In this story:


  • Telehealth grew significantly during the crisis to reach more patients.
  • Work2BeWell is providing youth-led mental health education and advocacy programs, along with a clinically vetted curriculum for schools and youth groups.
  • Providers pivoted to meet substance abuse patients’ immediate needs and review or adapt to techniques they’d already learned. 
Father holding baby and looking into the distance

The unprecedented conditions created by the COVID-19 pandemic have been mentally and physically taxing for just about everyone. Anxiety over contracting or spreading COVID-19, uncertainty about transmission methods, loss of work, and social isolation have all been factors, and “Certain populations, age groups and jobs [have been] disproportionately impacted,” says Arpan Waghray, M.D., chief medical officer at Providence Behavioral Medicine. Those most at-risk included young adults (ages 18-24), frontline and essential workers, and people of color.

As a result, Providence quickly pivoted to provide different support and care models. Telehealth, which existed before the pandemic, grew significantly during the crisis when providers realized how beneficial it was for many populations. Providence began offering same-day access to a behavioral health concierge program, with therapists trained in all modalities of care, including access to a telehealth chaplain.

"Behavioral health lends itself naturally to telehealth,” Dr. Waghray says. Some are even better served this way, including parents with childcare issues, people with social anxiety and those with transportation difficulties.

The Providence substance abuse programs received more self-referrals for treatment during the pandemic as well, says Danilynn Benavente, an education and outreach specialist with the Providence St. Peter Hospital Chemical Dependency Center in Lacey, Wash. “We can’t dismiss that COVID influenced first-time use or increased substance use. Many people reported that the impact of COVID increased their triggers for using,” she says.

Online Mental Health Resources for Youth and Young Adults


The youth population experienced more symptoms of depression and anxiety than in years prior, leading to increased pharmaceutical treatments. For the 10-14 age range, prescriptions for these symptoms were twice as high as they were before the pandemic. “We noticed a greater need, mostly through pediatricians,” Dr. Waghray says.

More than half of young adults (56%) experienced depressive disorder and/or anxiety as well, according to a report from the Kaiser Family Foundation (KFF). And 26% of young adults expressed suicidal thoughts, more than double the 11% rate of all adults.

The struggles were often due to isolation. Because young people were not able to spend time with friends in and outside of school, clinicians needed to suggest new ways for youth to creatively keep their minds occupied.

The Work2BeWell website has provided help to kids and their parents. The youth-led site provides mental health education and advocacy programs, along with a clinically vetted curriculum for schools and youth groups, says Robin Henderson, PsyD, chief executive of behavioral health for Providence Oregon. The site shares information on understanding the science of mental health, how to recognize when other kids are in distress, and how to have conversations with teens about mental health.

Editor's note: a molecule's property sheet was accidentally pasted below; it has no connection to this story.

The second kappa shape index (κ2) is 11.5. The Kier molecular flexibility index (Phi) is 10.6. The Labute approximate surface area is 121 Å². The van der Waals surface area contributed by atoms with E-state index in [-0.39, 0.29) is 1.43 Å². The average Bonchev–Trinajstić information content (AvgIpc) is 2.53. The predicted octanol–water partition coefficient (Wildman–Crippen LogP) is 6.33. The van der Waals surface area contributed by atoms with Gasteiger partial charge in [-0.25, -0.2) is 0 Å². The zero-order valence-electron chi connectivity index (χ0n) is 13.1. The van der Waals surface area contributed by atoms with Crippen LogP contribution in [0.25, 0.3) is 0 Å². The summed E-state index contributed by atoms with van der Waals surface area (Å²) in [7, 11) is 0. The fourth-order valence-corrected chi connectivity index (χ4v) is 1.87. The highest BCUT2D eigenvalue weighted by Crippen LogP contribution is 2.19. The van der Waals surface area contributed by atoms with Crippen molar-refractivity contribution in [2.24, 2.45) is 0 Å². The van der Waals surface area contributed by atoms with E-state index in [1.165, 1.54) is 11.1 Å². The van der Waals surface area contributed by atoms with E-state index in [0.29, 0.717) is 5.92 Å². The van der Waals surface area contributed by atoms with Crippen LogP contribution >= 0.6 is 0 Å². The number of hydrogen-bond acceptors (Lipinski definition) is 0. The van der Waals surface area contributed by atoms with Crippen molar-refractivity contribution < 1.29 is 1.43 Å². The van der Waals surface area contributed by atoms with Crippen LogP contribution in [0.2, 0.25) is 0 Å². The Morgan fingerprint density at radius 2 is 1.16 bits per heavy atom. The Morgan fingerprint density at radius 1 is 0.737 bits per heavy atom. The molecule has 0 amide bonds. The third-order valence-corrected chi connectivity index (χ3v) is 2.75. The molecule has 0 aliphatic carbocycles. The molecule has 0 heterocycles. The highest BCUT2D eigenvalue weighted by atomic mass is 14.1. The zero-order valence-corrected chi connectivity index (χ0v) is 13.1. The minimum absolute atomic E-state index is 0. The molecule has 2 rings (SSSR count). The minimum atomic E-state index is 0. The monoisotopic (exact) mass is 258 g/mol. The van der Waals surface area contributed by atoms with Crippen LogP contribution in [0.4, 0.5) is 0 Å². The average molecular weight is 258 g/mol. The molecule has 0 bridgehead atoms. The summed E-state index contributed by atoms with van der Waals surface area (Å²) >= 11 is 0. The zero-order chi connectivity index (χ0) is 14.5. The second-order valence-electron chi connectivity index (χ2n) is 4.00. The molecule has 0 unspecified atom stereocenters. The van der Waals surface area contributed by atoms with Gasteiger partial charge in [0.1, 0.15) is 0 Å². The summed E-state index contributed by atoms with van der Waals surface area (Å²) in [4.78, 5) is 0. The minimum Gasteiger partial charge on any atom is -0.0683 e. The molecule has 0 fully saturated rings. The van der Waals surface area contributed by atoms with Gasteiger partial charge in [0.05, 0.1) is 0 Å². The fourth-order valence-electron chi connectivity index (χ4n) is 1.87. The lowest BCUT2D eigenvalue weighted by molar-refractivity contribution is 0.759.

Work2BWell

In addition to the Work2BeWell site, Providence has shared self-help tools through the CredibleMind website, which offers appropriate resources based on self-reported responses to issues like stress. “Not all kids coming back from college want to talk to a therapist. They want self-help but are overwhelmed and underserved by a Google search,” says Dr. Waghray, who adds that some prefer learning from a podcast or app.

A New Focus for Patients Experiencing Substance Abuse and Dependency


The young adult population was more likely to report substance abuse compared to all adults, with 25% of young adults reporting it, compared to 13% for all adults, per the KFF report. Additionally, 13% of adults reported that stress from COVID-19 led to new or increased substance use, according to a Centers for Disease Control and Prevention (CDC) report from June 2020.

Providence St. Peter Hospital Chemical Dependency Center pivoted to phone or video visits and support groups, which was difficult for some patients to adjust to, while others found the virtual setting optimal, according to Benavente. The staff emphasized emotional wellness, validating what the patients were going through. “Early on we focused on gauging how people were doing at that moment with processing, problem solving and crisis interventions,” she says. “We focused on the here and now rather than continuing with our curriculum.”

Changing the focus allowed providers to meet patients’ immediate needs and review or adapt to techniques they already learned. That included suggesting exercise routines to do at home for patients who relied on working out or identifying social alternatives for those missing in-person gatherings.

A Silver Lining to the Pandemic?


One good thing to come out of the pandemic is the way people are recognizing mental health as essential. “People are realizing that mental health is a factor in their overall health. I don’t think we can put that back in the box,” says Dr. Henderson. “People are using routine language to talk about self-care, dealing with anxiety and depression, and processing trauma.”

 

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